Plane & Pilot
Tuesday, October 8, 2013

Your Best Friend Or Worst Enemy


How well do you know your autopilot?


BC/REV. Back-course or reverse sensing is used to fly an approach using the back-course signal of an ILS. In most systems, this switch simply sets up reverse sensing so that you can set your HSI to the inbound course, and the autopilot can track the reversed navigation signal. Back-course setup and operation often varies considerably between systems, so be sure to check your manuals.

Vertical Navigation Modes
Many AP systems allow flight control in the vertical direction, so let's look at how those modes work.

Pitch Mode. Holding a constant pitch angle is the "wake-up" mode when engaging many autopilots. Most AP systems will engage to hold the current pitch angle shown on the AI, so if you're level, that's what will be held. The pitch angle is normally adjustable through a preset range—typically about +/- 10-15 degrees. Most systems revert to pitch mode when altitude hold or vertical descent modes are canceled. Some simple systems are set to simply hold a level pitch angle. Pitch mode is generally a safe option for climbing because it's unlikely to cause a stall.

ALT. Altitude hold mode does what it says—holding the current altitude shown on the altimeter. Altitude hold goes active on systems with altitude capture capability when the altitude is the same as set on the altitude preselect controller. Most altitude hold systems have a safety G-switch to release the autopilot in rough air. Autopilot disconnect is usually signaled by a blinking light and an audible warning. A few systems also include a switch that determines how hard the autopilot will try to hold altitude in turbulence. This kind of switch might be labeled "soft ride" (e.g., King KFC 275 and 325 systems).

VS. Vertical Speed mode tells the AP to hold a preselected vertical speed. In systems with altitude capture, the vertical speed will be held until reaching the altitude set and armed on the altitude pre-selector panel. There are normally upper and lower limits on what VS values you can select. Great care is needed when using VS mode to make a long climb since it's possible to run out of climb capability at higher altitudes where a stall can occur (IAS, FLC, or Pitch modes are preferred).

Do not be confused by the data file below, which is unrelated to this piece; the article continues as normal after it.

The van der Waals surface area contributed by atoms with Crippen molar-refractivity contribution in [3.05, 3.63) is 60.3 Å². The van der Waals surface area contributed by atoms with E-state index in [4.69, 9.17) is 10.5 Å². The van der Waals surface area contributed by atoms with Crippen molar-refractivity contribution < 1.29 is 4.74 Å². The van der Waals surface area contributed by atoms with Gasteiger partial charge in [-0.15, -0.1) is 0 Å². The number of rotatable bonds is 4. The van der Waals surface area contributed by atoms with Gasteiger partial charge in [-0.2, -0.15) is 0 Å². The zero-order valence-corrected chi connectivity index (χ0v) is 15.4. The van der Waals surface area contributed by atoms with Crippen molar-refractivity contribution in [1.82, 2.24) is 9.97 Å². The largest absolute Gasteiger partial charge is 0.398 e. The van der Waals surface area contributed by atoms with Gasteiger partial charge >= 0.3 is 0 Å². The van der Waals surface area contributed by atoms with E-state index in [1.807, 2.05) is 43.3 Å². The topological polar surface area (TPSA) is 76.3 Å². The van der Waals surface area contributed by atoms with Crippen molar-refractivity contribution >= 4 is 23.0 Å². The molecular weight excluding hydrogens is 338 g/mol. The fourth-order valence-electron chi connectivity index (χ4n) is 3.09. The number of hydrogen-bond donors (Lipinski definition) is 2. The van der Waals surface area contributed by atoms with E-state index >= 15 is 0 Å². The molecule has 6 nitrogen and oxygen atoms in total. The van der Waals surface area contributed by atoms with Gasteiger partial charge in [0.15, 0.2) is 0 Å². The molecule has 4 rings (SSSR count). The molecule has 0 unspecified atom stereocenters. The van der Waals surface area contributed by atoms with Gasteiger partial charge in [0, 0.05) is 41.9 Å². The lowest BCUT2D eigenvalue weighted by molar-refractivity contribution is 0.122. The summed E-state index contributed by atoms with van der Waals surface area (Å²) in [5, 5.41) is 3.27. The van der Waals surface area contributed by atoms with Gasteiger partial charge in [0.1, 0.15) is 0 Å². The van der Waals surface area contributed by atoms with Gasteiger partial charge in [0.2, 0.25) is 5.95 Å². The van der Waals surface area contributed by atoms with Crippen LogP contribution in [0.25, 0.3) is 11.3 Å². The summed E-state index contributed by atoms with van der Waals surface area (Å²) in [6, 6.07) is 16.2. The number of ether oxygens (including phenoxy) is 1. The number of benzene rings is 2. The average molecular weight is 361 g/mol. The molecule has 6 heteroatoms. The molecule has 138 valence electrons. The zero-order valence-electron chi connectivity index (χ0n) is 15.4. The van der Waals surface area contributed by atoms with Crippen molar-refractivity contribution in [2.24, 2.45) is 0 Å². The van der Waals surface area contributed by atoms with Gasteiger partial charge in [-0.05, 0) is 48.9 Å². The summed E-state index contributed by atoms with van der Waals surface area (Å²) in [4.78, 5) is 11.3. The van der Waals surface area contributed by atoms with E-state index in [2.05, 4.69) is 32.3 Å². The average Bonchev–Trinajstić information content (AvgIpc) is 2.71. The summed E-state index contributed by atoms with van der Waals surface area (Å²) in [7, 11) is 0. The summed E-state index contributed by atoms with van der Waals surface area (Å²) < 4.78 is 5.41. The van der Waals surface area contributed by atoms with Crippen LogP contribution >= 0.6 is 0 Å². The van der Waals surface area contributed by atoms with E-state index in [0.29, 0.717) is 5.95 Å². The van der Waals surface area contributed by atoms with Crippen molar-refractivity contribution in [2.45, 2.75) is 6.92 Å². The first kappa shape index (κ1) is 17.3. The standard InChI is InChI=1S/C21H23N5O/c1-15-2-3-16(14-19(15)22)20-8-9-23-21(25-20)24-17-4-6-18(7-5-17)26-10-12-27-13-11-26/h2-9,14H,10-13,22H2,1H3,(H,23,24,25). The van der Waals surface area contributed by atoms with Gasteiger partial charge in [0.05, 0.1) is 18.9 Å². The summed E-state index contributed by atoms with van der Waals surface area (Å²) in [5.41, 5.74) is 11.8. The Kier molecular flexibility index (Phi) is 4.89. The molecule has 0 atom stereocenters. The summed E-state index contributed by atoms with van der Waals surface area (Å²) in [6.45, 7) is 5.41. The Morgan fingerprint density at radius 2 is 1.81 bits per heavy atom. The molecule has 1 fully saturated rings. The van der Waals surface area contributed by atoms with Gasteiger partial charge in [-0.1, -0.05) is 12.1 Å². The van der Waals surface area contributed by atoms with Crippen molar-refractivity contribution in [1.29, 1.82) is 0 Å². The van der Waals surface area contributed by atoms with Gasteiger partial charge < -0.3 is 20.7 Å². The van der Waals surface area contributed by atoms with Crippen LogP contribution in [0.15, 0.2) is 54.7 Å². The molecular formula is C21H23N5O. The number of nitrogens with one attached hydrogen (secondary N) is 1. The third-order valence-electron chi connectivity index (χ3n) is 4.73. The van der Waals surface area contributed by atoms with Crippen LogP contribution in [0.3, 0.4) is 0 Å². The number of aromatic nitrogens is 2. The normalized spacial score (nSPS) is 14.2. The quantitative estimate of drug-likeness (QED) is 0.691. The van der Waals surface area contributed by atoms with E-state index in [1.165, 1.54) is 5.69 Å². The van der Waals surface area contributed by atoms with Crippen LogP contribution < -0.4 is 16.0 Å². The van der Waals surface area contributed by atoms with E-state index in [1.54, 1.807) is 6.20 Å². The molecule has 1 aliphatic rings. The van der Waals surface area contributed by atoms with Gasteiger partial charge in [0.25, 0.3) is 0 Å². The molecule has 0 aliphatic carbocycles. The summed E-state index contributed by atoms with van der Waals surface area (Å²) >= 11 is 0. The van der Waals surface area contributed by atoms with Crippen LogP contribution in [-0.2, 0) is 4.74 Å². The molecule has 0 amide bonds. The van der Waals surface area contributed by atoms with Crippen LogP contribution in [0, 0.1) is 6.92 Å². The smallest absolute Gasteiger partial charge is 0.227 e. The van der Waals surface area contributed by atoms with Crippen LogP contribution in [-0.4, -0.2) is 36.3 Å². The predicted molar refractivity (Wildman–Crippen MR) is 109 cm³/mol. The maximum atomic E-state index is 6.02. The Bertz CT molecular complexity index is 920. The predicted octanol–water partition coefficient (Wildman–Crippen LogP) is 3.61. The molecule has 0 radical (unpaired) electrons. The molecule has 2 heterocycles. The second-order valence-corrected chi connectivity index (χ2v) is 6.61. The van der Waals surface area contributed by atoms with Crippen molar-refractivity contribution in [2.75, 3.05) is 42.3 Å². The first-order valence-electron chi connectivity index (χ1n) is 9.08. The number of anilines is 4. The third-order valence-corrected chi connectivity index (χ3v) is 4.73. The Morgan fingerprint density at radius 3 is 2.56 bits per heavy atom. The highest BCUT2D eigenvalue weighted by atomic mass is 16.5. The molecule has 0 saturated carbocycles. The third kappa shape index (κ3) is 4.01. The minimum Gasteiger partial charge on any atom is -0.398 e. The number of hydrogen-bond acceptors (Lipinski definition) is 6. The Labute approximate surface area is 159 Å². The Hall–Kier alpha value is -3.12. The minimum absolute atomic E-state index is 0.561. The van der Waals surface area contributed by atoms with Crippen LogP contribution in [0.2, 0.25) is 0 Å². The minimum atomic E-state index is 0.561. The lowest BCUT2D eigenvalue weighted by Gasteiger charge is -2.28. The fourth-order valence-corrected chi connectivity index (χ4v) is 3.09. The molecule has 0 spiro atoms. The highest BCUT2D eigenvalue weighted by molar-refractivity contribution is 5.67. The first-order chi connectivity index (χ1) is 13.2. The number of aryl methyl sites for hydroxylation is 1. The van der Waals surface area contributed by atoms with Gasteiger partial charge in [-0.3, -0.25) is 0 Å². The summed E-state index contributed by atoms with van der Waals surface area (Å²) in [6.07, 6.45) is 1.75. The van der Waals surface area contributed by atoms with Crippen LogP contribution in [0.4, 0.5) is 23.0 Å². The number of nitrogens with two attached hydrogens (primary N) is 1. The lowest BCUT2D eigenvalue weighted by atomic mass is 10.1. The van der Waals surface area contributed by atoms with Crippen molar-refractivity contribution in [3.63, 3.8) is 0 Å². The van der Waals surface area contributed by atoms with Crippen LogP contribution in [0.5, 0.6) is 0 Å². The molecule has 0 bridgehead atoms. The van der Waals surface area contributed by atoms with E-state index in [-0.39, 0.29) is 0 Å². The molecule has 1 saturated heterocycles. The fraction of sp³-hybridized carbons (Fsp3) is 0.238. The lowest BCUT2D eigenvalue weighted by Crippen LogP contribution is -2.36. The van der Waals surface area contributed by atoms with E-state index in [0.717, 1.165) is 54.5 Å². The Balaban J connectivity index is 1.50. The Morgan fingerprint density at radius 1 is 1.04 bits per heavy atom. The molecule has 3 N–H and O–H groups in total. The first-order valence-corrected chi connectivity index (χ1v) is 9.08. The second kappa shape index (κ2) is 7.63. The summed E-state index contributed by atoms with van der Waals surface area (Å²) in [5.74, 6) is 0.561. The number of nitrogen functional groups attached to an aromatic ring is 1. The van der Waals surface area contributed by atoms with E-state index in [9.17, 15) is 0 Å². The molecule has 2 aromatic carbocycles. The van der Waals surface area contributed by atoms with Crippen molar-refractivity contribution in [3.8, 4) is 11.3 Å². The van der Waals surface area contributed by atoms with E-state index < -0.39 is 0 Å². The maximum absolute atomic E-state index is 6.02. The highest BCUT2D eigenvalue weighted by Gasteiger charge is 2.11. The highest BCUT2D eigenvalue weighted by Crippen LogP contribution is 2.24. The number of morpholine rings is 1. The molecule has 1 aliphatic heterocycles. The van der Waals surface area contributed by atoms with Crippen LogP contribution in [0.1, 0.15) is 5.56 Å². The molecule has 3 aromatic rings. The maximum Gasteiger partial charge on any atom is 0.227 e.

VNV. Vertical Navigation mode commands the autopilot to follow a descent profile generated by an FMS (flight management system) or GPS navigator. Although most systems work only for a descent, some more capable systems allow both climb and decent profiles to be followed.

GS. Glideslope mode allows the aircraft to track a glideslope beacon or glide path (GP) signal—most commonly from a WAAS navigator. All systems have rules about capturing the GS/GP signal and most require that the signal be captured from below, while in ALT mode. If you are vectored onto an approach above the GS (or GP), you must descend to a point below the GS/GP and then level off to capture the signal. Make sure that the GS light goes "active" as you capture the glideslope. There's something seriously wrong if you're descending below the GS without an active GS indication. Know the rules for your system and practice operations in good weather before you head into the clag.

Other Common Modes
Not all airplanes have these features, but here are a few additional capabilities found on more advanced systems.



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